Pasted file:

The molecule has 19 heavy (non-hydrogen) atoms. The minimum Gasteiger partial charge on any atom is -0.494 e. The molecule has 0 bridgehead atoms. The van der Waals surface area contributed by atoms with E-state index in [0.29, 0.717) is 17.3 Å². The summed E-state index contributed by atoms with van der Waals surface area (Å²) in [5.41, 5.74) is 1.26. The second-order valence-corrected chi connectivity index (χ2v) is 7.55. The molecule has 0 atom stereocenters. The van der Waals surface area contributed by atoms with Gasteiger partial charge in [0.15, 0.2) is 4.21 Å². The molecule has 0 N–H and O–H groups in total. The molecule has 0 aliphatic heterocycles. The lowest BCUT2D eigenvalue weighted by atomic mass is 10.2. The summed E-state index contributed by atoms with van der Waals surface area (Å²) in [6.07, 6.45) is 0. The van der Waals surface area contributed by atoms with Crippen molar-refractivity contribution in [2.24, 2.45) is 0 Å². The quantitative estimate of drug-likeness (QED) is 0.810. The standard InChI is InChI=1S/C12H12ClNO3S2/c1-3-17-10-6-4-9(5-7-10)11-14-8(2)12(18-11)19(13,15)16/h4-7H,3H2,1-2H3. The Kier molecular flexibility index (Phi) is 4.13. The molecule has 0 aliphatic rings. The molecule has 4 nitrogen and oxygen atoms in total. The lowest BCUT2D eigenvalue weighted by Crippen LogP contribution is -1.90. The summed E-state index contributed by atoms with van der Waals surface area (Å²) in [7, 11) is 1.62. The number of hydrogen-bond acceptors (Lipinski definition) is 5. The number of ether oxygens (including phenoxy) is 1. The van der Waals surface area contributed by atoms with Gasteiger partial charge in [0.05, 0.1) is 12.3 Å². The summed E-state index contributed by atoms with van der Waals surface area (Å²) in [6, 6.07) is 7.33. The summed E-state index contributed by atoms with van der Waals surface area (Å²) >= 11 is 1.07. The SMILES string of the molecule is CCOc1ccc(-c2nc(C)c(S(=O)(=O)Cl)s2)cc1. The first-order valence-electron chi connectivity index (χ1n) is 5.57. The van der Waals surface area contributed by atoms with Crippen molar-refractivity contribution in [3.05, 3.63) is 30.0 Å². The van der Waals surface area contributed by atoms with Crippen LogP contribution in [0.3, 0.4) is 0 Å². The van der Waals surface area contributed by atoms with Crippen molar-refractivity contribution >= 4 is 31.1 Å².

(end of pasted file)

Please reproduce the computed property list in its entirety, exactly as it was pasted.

The molecule has 19 heavy (non-hydrogen) atoms. The minimum Gasteiger partial charge on any atom is -0.494 e. The molecule has 0 bridgehead atoms. The van der Waals surface area contributed by atoms with E-state index in [0.29, 0.717) is 17.3 Å². The summed E-state index contributed by atoms with van der Waals surface area (Å²) in [5.41, 5.74) is 1.26. The second-order valence-corrected chi connectivity index (χ2v) is 7.55. The molecule has 0 atom stereocenters. The van der Waals surface area contributed by atoms with Gasteiger partial charge in [0.15, 0.2) is 4.21 Å². The molecule has 0 N–H and O–H groups in total. The molecule has 0 aliphatic heterocycles. The lowest BCUT2D eigenvalue weighted by atomic mass is 10.2. The summed E-state index contributed by atoms with van der Waals surface area (Å²) in [6.07, 6.45) is 0. The van der Waals surface area contributed by atoms with Crippen molar-refractivity contribution in [2.24, 2.45) is 0 Å². The quantitative estimate of drug-likeness (QED) is 0.810. The standard InChI is InChI=1S/C12H12ClNO3S2/c1-3-17-10-6-4-9(5-7-10)11-14-8(2)12(18-11)19(13,15)16/h4-7H,3H2,1-2H3. The Kier molecular flexibility index (Phi) is 4.13. The molecule has 0 aliphatic rings. The molecule has 4 nitrogen and oxygen atoms in total. The lowest BCUT2D eigenvalue weighted by Crippen LogP contribution is -1.90. The summed E-state index contributed by atoms with van der Waals surface area (Å²) in [7, 11) is 1.62. The number of hydrogen-bond acceptors (Lipinski definition) is 5. The number of ether oxygens (including phenoxy) is 1. The van der Waals surface area contributed by atoms with Gasteiger partial charge in [0.05, 0.1) is 12.3 Å². The summed E-state index contributed by atoms with van der Waals surface area (Å²) in [6, 6.07) is 7.33. The summed E-state index contributed by atoms with van der Waals surface area (Å²) >= 11 is 1.07. The SMILES string of the molecule is CCOc1ccc(-c2nc(C)c(S(=O)(=O)Cl)s2)cc1. The first-order valence-electron chi connectivity index (χ1n) is 5.57. The van der Waals surface area contributed by atoms with Crippen molar-refractivity contribution in [3.05, 3.63) is 30.0 Å². The van der Waals surface area contributed by atoms with Crippen LogP contribution in [0.3, 0.4) is 0 Å². The van der Waals surface area contributed by atoms with Crippen molar-refractivity contribution >= 4 is 31.1 Å².